Don’t call it a moat.
Let’s be clear about that from the start; it’s not a moat – it’s a lake. Well, that’s according to the US Embassy.
We’re talking about the stretch of water that separates the main embassy building (or, more properly, the ‘Chancery’ of the Embassy) from the road. There’s a patch of green space that one can walk through and a cascading fountain. It doesn’t surround the building, but its purpose is for security, a further level of protection from anyone driving a car or truck from the road towards the main structure. That makes it a moat in my book.
The effect is reinforced by the cuboid nature of the building, one which echoes the medieval keeps of castles – think of William the Conqueror’s White Tower – and one can even see aspects of Iron Age forts in the earthworks that hide protective concrete bollards.
The embassy has been on its current site in Nine Elms, south of the river near Vauxhall, for the past two years, Moving from its previous location in Grosvenor Square, where it had been since 1938. (Although, in one of those wonderful historical palimpsests, John Adams, the first American minister to Great Britain, lived at 9 Grosvenor Square in the 1780s.) That building – currently completely gutted, with only lacework facades left – was the only US embassy in the world where the US government did not own the land on which it stood.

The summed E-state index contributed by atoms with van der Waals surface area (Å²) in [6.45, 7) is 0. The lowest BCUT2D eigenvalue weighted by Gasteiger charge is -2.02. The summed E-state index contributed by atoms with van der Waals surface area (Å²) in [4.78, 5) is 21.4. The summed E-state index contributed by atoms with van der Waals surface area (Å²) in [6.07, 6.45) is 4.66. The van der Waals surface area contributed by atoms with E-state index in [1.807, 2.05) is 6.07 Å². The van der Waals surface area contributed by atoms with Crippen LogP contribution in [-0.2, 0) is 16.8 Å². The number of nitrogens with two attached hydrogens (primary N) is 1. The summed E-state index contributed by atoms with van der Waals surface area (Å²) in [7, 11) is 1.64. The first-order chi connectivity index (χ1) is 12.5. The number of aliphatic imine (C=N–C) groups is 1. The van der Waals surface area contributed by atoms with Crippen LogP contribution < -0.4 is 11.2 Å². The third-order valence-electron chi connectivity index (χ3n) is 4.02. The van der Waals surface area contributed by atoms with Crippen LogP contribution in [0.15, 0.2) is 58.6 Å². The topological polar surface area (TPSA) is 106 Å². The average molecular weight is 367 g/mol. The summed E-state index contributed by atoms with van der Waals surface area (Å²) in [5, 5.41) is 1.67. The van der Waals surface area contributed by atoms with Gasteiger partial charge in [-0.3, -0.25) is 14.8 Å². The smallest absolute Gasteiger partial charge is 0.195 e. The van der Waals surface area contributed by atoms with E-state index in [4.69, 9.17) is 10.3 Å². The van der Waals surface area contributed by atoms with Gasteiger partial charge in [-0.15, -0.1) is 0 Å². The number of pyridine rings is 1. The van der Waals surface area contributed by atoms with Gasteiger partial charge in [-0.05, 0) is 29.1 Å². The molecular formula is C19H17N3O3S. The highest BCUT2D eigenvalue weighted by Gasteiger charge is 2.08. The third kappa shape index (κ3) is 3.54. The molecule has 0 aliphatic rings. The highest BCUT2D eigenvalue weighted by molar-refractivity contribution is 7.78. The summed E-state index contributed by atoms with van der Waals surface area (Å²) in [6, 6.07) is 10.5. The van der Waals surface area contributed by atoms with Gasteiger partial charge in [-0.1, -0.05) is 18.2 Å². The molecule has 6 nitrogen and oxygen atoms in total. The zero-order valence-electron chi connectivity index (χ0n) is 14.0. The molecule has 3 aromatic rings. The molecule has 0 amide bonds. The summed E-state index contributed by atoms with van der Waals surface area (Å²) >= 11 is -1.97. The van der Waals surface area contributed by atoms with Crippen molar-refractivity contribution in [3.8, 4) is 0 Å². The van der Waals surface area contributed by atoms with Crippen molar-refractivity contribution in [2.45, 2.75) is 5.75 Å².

Grosvenor Estates granted a 999 year lease, at peppercorn rent, but refused to sell the freehold. (The story is that when President Kennedy asked the Duke of Westminster to grant the freehold, the Duke agreed on condition that all Grosvenor lands seized after the War of Independence were restored to the family. As this included modern day Miami (or New York, depending on who’s telling the tale), the President demurred.)
The present building was designed by the architectural practice Kieran Timberlake, who had to balance aesthetics with the priorities of security. They also built one of the greenest buildings in London with ‘outstanding’ BREEAM and ‘platinum’ LEED ratings. The roof is covered with photovoltaic cells, rainwater is collected and recycled, and ground heat exploited.
The strange baffles on three sides of the cube are part of this eco-thought. They are made from a high-performing translucent plastic that diffuses the heat of the sun so that less air conditioning is needed. The ‘cut out’ on the eastern face is a balcony for the ambassador’s office, looking downriver to the Houses of Parliament.
Nearby is the Dutch embassy, so the developers have called the area ’embassy gardens’, perhaps in the hope that other countries will move their chanceries to Nine Elms. This might be challenging; the rumour is that some of the loudest voices calling for the new Nine Elms-Pimlico bridge are diplomatic staff who want a quick route across to SW1.
President Trump was dismissive about both the location and the design of the new embassy, which is reason enough to give it the benefit of the doubt (although the best description of it I’ve heard is that it looks like a “maximum-security Travelodge”).
And then there’s the moat. More buildings should have moats.